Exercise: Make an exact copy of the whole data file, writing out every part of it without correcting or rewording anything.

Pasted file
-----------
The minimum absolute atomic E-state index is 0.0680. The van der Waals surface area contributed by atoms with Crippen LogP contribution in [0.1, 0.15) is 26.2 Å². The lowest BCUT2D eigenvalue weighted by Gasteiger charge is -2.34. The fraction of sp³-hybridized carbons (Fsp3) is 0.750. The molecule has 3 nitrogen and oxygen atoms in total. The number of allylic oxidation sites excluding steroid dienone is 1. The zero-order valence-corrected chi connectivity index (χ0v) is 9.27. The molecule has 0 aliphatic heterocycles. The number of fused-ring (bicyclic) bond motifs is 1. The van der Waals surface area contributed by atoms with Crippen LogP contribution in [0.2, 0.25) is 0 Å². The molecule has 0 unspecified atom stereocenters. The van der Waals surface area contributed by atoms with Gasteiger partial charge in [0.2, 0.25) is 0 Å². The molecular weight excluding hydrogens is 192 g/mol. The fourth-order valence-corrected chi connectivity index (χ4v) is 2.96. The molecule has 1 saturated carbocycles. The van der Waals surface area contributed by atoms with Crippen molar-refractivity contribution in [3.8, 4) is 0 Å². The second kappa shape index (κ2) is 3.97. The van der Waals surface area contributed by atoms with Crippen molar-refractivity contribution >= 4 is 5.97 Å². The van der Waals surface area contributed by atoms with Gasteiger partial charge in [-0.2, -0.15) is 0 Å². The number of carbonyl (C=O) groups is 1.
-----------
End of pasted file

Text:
The minimum absolute atomic E-state index is 0.0680. The van der Waals surface area contributed by atoms with Crippen LogP contribution in [0.1, 0.15) is 26.2 Å². The lowest BCUT2D eigenvalue weighted by Gasteiger charge is -2.34. The fraction of sp³-hybridized carbons (Fsp3) is 0.750. The molecule has 3 nitrogen and oxygen atoms in total. The number of allylic oxidation sites excluding steroid dienone is 1. The zero-order valence-corrected chi connectivity index (χ0v) is 9.27. The molecule has 0 aliphatic heterocycles. The number of fused-ring (bicyclic) bond motifs is 1. The van der Waals surface area contributed by atoms with Crippen LogP contribution in [0.2, 0.25) is 0 Å². The molecule has 0 unspecified atom stereocenters. The van der Waals surface area contributed by atoms with Gasteiger partial charge in [0.2, 0.25) is 0 Å². The molecular weight excluding hydrogens is 192 g/mol. The fourth-order valence-corrected chi connectivity index (χ4v) is 2.96. The molecule has 1 saturated carbocycles. The van der Waals surface area contributed by atoms with Crippen molar-refractivity contribution in [3.8, 4) is 0 Å². The second kappa shape index (κ2) is 3.97. The van der Waals surface area contributed by atoms with Crippen molar-refractivity contribution >= 4 is 5.97 Å². The van der Waals surface area contributed by atoms with Gasteiger partial charge in [-0.2, -0.15) is 0 Å². The number of carbonyl (C=O) groups is 1.